by John Trybus, Managing Director

A conversation with the Indiana Jones of photography

If you’ve ever picked up a copy of National Geographic magazine chances are you have viewed one of Michael “Nick” Nichols’ photos. He’s one of the magazine’s most famous and prolific photographers, and serves as the iconic media outlet’s editor-at-large.

He also happens to be a social strategist.

Nick has literally traveled to the corners of the globe (think the rainforests of the Congo and the Amazon River) to document wild places and the wildlife that calls those remote locations home. From elephants to great apes and every creature in between, Nick has dedicated his career to photography with a purpose and has rightfully earned the nickname the Indiana Jones of photography by Paris Match. “I’m very much an advocate. I never hide that,” Nick says proudly.

I spoke to Nick from his home in rural Virginia, where he was on a brief hiatus from documenting lions in Tanzania. And yes, those are hawks you hear in the background of our conversation! Quite fitting if you ask me.

Although Nick started his career as a photojournalist, he soon realized that he had the ability to invoke change through the power of his images and the international platform that National Geographic provides. Nick puts his personal mission this way: “I can’t have an even view when it comes to people killing elephants for ivory. I make pictures that make people care. It’s pretty simple. I don’t take pictures [simply] for the challenge of taking them.”

The photos Nick took for the Megatranscent project, where he documented some of the most remote locations in Central Africa, is widely credited with the decision to create 13 new national parks in Gabon.

One of the projects Nick is most proud of his partnership with scientist J. Michael Fay, in which they jointly traveled 2,000 miles by foot between Congo and Gabon over the course of 456 days to document wildlife in one of the most remote and least understood areas of Africa. Dubbed the last place on earth, the Megatransectproject resulted in a series of articles and a book published by National Geographic.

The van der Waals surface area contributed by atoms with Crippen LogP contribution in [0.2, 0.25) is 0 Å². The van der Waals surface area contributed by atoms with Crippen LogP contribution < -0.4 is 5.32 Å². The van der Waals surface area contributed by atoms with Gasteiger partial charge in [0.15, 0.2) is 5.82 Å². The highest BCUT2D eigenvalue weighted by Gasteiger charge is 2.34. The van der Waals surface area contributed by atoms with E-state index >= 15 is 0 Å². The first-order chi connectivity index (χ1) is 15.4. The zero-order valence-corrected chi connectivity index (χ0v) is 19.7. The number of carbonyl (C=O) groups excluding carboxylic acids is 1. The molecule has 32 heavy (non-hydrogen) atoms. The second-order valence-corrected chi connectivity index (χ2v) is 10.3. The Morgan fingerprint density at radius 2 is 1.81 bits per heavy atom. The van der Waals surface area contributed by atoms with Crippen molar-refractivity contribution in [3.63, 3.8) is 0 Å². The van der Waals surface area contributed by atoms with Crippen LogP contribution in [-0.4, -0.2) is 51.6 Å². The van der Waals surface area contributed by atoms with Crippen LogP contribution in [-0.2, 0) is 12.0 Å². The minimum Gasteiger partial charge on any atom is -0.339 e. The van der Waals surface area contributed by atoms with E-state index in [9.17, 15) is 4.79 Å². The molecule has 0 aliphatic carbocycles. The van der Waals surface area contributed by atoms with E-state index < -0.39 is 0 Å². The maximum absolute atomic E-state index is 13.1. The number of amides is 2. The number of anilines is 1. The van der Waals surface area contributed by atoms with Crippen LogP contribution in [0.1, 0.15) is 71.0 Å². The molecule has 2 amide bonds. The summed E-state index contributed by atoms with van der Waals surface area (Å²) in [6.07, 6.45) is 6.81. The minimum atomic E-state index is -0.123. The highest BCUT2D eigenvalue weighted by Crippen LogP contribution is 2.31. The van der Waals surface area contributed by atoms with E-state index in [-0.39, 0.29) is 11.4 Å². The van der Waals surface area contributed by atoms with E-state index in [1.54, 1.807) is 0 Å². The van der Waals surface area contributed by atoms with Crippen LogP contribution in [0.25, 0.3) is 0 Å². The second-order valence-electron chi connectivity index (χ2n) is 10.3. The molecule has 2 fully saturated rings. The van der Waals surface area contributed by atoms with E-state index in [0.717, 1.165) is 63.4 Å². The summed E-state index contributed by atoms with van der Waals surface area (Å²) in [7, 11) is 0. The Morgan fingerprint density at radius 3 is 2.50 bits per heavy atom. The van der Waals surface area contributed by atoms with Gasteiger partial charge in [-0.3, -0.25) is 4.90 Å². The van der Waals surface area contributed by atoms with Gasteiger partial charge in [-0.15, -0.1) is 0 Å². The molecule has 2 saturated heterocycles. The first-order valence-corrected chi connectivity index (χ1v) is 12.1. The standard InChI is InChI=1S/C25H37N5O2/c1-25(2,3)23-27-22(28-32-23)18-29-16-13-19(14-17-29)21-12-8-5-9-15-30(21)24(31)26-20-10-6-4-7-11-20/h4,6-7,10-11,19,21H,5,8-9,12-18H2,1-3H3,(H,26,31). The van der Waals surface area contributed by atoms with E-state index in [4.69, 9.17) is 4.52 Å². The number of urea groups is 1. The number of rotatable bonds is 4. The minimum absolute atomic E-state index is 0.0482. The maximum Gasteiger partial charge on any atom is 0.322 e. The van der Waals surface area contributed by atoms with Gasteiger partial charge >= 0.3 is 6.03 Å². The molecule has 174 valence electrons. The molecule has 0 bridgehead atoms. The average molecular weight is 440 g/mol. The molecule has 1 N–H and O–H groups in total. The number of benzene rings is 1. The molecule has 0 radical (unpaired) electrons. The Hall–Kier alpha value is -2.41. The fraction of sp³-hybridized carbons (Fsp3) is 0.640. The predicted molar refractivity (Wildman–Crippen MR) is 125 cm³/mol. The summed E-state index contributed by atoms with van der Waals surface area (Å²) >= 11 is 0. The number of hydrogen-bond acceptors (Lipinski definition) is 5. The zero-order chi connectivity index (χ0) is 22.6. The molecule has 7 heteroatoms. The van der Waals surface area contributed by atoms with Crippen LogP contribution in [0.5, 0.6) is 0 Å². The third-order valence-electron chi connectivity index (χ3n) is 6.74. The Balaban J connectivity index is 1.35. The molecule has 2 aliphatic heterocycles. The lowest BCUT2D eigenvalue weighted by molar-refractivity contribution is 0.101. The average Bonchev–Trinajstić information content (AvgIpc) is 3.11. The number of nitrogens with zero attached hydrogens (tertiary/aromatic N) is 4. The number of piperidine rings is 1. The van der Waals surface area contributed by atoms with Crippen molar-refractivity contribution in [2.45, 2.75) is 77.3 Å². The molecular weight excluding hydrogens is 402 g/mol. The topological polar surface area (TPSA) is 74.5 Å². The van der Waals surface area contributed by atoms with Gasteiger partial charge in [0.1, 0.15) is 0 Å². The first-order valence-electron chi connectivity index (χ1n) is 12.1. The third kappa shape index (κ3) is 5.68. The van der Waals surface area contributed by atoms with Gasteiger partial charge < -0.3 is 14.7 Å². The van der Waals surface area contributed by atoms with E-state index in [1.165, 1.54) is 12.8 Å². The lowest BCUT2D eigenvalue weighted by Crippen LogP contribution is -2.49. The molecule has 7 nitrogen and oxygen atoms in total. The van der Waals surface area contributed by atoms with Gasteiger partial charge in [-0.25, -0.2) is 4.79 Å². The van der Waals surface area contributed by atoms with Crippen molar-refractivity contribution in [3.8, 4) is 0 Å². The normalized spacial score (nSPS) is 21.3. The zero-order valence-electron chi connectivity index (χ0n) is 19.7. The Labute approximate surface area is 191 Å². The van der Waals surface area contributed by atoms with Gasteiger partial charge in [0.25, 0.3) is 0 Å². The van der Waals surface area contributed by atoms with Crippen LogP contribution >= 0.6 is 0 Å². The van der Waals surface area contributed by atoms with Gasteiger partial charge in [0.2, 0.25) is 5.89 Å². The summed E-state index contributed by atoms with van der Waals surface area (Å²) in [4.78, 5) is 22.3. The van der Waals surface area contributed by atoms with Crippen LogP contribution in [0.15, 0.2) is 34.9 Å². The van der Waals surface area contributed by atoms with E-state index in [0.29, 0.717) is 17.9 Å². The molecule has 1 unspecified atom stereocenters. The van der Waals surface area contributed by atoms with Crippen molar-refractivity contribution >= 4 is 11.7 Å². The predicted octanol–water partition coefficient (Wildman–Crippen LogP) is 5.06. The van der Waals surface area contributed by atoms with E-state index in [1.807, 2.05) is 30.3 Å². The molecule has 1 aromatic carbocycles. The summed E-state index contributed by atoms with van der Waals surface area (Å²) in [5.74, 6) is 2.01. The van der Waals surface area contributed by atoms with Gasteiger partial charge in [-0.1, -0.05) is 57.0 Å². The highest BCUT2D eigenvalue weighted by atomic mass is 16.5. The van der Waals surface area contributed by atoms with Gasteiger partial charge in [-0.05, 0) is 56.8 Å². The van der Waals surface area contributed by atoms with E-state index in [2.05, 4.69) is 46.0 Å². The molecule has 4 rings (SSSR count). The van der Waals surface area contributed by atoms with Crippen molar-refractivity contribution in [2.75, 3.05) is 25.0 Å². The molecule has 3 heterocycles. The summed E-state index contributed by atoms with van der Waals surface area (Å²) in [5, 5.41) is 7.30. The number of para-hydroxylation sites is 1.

The result of the project? True social change. Nick’s photos were widely credited with persuading President Bongo of Gabon to create 13 new national parks in Central Africa.

To Nick, effective photos are ones that inspire action. Here’s a preview of Nick’s tips for how photography can lead to social change:

  • Photos can bring the bad guys to the table. “We don’t just want to preach to the choir,” Nick says. Photography has the ability to invoke emotion (not to mention show proof) even among the most ardent of opponents. “Pictures are often used to stomp the ground and make the noise that gets everyone to the table,” explains Nick.
  • Photos should always communicate valid (and sometimes raw) emotions. Many cause-based organizations understand the power of photography yet are afraid of capturing real and sometimes unflattering situations, according to Nick. He recommends that nonprofits hire photojournalists to take authentic photos. Nick thinks that “it’s very important to keep it real, if possible. And to keep it edgy, if possible.” He adds: “Don’t script everything. Let things happen.”
  • Photos should be shared through many levels. Nick is an advocate of using social media outlets as vehicles for photography to be seen and experienced in new ways. He recently created an iPad app to display his images and believes these outlets help to bring about new levels of photographic storytelling.

Listen to my interview with this week’s social strategist, Nick Nichols to hear more about his amazing career as a world-famous photographer and how photography can bring about social change.